For female politicians, a typically “girly” look translates to more votes, according to new research that will probably be of some interest to Sarah Palin and Michele Bachmann.
The effect is especially prevalent among voters in conservative areas, according to a paper published today in the journal Social Psychological and Personality Science. The paper consists of two studies that used real images of both the winners and runners-up in Senate and gubernatorial races, and asked participants a seemingly simple question: Is this face male or female? We perceive faces to be “typically feminine” when the person has larger eyes and rounded features, says Dartmouth psychologist Jon Freeman, who co-authored the paper, whereas a wider face and prominent upper brows signal masculinity.
The researchers used mouse-tracking technology as a way of measuring even a fraction of a second’s worth of uncertainty in answering that question. When the subjects encountered more ambiguously gendered faces, they often would initially move the mouse to check the “male” box, before self-correcting and heading up to the “female” box. In the second of the two studies, responses from 260 participants across the country were tracked.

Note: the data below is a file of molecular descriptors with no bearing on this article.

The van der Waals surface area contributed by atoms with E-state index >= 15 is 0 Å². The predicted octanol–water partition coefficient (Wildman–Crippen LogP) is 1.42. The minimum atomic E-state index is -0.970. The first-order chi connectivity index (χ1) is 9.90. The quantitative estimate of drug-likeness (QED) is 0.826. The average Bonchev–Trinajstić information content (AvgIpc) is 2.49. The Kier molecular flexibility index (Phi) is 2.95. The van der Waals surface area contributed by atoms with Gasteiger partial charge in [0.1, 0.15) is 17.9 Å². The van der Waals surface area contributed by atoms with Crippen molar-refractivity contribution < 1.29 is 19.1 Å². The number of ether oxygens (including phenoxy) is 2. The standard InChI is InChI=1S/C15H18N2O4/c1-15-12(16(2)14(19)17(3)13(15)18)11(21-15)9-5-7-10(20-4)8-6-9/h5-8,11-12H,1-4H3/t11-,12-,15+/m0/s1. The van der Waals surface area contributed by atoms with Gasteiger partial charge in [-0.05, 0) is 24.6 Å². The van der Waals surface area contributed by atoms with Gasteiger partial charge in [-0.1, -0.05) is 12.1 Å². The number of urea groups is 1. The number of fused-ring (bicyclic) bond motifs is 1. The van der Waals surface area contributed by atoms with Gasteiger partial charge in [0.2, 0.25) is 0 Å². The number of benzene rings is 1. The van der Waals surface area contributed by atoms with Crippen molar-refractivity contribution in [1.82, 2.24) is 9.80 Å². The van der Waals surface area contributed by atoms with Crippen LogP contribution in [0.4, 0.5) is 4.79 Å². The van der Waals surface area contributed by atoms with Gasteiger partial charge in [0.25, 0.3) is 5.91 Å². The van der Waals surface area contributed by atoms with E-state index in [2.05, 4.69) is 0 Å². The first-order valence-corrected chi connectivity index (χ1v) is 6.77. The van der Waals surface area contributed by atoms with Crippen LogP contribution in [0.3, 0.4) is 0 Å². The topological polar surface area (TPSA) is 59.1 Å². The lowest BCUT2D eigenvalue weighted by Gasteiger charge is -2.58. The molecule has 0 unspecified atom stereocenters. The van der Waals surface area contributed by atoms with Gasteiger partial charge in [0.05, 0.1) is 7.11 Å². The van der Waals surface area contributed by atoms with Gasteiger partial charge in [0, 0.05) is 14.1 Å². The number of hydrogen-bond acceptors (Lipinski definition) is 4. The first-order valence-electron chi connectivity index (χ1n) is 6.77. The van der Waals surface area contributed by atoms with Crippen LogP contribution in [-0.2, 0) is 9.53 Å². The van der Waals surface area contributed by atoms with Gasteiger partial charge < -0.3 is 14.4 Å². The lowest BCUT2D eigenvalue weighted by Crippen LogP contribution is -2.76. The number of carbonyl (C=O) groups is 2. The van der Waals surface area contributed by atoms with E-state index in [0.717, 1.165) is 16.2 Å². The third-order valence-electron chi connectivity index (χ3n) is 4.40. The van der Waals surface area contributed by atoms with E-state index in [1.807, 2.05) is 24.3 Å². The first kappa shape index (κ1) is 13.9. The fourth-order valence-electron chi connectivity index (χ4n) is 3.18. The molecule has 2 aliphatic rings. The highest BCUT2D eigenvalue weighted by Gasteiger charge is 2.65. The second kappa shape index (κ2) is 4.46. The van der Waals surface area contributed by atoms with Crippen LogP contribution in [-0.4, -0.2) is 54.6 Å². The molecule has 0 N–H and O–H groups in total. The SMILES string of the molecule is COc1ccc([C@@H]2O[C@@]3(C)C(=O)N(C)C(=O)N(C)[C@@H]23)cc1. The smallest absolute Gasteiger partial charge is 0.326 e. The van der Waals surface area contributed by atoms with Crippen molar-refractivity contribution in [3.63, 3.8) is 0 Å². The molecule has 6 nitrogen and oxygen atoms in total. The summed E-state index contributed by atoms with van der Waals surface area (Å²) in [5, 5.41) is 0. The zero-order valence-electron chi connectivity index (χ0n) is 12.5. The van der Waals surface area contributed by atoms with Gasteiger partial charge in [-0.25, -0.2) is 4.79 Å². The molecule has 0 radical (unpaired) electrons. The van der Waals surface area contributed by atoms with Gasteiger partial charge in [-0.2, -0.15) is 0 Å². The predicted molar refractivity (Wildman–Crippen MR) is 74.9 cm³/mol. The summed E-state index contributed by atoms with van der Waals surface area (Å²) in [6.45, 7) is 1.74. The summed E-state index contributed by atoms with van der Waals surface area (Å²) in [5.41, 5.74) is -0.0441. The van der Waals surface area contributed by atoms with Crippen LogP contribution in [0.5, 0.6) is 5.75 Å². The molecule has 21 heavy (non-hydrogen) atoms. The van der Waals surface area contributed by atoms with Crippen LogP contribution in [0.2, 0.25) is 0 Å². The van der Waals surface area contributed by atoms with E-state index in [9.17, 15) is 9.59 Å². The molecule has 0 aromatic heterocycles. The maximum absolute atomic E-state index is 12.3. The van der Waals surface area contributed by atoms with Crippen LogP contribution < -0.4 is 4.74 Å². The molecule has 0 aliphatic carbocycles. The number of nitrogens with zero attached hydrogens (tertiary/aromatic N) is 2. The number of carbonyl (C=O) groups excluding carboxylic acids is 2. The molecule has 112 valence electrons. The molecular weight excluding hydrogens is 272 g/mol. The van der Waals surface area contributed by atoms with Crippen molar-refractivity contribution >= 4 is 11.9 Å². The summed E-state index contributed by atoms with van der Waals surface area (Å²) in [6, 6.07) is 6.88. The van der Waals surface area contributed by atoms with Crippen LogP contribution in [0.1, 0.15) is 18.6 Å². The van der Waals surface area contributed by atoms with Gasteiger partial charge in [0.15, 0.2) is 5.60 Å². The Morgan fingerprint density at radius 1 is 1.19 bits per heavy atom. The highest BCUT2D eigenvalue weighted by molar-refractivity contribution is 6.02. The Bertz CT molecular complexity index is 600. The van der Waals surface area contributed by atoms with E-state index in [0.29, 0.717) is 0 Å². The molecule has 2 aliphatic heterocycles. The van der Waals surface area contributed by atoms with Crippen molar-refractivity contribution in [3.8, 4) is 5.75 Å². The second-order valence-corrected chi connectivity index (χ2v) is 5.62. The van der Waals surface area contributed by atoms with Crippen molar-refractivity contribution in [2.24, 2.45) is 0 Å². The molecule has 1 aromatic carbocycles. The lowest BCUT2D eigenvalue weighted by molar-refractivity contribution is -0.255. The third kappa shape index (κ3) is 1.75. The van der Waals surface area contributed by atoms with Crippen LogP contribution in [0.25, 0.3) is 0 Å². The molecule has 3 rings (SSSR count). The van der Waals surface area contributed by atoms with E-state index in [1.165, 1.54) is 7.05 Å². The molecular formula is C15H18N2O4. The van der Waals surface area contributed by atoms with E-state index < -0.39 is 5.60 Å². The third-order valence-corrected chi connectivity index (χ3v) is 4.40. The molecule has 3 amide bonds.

Across the board, but especially in conservative states, the women whose faces made the volunteers hesitate on the male/female question — even if that hesitation was as brief as 380 milliseconds — were less likely to have won their electoral contests. Somewhat surprisingly, the finding did not hold for male politicians with less masculine features — they weren't penalized at the ballot box, the study found. That might be because we’re used to seeing a wider variety of male politicians’ faces, because men have historically been more prominent in politics, Freeman said.
The psychological theory here is that our brains are uncomfortable with uncertainty, and research suggests that conservatives tend to be less tolerant of a little ambiguity (surprise!) than liberals. Recent research actually measured the “gender typicality” of representatives in the U.S. congress, and found that the Republican women in office tended to have more typically feminine faces. It’s a frustrating finding, suggesting that before a female politician even speaks, many voters will have already, if unconsciously, made up their minds about her.